Flu Raises Your Risk for a Heart Attack Seven Days After It Strikes
Catching the flu may have more serious consequences than a few weeks in bed: It can trigger heart attacks.
Medical experts have long suspected a connection between the flu (and other respiratory illnesses) and heart attacks for years but weren’t able to confirm it until a recent study published by The New England Journal of Medicine. That’s because most people are diagnosed with the flu based on symptoms not a specific test.
But Canadian researchers used hospital-based data to get around that problem and study the association.
Between 2009 and 2014 researchers from the Institute for Clinical Evaluative Sciences and Public Health Ontario used respiratory specimens to identify influenza cases and administrative data to link heart attack history. Researchers put heart attack victims into two groups: Those whose heart attacks took place within seven days of a flu diagnosis and those whose heart attacks happened either one year before or one year after the diagnosis.
Researchers identified 364 patients age 35 and older who were hospitalized for heart attacks occurring within a year before and a year after testing positive for flu. Statistical analysis found that catching the flu raises your risk of having a heart attack within one week of your flu diagnosis by six times.
Other research has born out this connection between the virus and heart health. Flu, for example, can also increase heart failure, according to a 2018 study. Researchers analyzed monthly flu reports from the Centers for Disease Control and Prevention in four communities across the country between October 2010 and September 2014. They found that for every 5 percent increase in flu activity hospitalization rates for heart failure rose by approximately 24 percent in the same month.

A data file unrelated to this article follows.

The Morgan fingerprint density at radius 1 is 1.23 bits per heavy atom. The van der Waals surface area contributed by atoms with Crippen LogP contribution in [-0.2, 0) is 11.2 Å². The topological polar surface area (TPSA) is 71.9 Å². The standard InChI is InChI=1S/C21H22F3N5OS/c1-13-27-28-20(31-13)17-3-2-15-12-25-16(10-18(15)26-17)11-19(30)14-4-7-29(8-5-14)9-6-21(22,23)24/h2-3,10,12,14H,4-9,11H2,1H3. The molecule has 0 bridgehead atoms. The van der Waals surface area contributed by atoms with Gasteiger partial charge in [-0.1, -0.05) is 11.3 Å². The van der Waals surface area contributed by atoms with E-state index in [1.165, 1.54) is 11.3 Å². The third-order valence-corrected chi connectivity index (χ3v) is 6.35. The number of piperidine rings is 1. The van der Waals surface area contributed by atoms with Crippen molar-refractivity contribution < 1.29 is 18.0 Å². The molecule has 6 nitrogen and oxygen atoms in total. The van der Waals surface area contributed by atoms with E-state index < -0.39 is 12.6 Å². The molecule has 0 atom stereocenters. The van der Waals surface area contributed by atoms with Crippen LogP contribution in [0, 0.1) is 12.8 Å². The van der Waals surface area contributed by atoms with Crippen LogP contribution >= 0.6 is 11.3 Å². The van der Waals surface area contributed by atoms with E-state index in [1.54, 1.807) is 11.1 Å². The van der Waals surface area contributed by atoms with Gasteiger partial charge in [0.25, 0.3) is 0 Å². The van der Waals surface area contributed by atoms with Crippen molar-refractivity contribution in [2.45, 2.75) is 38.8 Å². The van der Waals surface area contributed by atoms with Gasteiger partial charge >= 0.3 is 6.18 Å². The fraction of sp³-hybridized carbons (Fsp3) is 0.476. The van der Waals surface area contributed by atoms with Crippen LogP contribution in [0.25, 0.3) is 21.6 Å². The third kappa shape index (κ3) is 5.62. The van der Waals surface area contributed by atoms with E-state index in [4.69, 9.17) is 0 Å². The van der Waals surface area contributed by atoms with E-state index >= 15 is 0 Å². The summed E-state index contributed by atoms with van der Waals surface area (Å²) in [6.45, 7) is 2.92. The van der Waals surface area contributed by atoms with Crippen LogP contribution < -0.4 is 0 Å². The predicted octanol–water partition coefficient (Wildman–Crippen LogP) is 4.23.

“If you’re at risk for heart disease, it’s imperative to take precautions to lower your chances of getting influenza,” says Bernard Kaminetsky, MD, medical director, MDVIP. “Get your flu shot and be diligent about getting enough rest, eating properly and handwashing during flu season.”
Dr. Jeffrey Kwong, the Canadian team's lead author, believes infections cause inflammation that can cause clotting in blood vessels that deliver blood to the heart. And if you’re already at risk for a heart attack, the additional inflammation can be too much.
“This is one reason MDVIP focuses on inflammation as a risk factor for cardiovascular disease. Many variables, like viruses, can activate inflammation, wear on your cardiovascular system and raise your risk for a heart attack,” Kaminetsky says.
For more information on influenza or inflammation, talk to your primary care physician. Looking for a primary care physician? Physicians in MDVIP-affiliated practices can customize a wellness plan for you. Find an MDVIP affiliate near you and begin your partnership in health »
This blog was reviewed and updated in December 2020.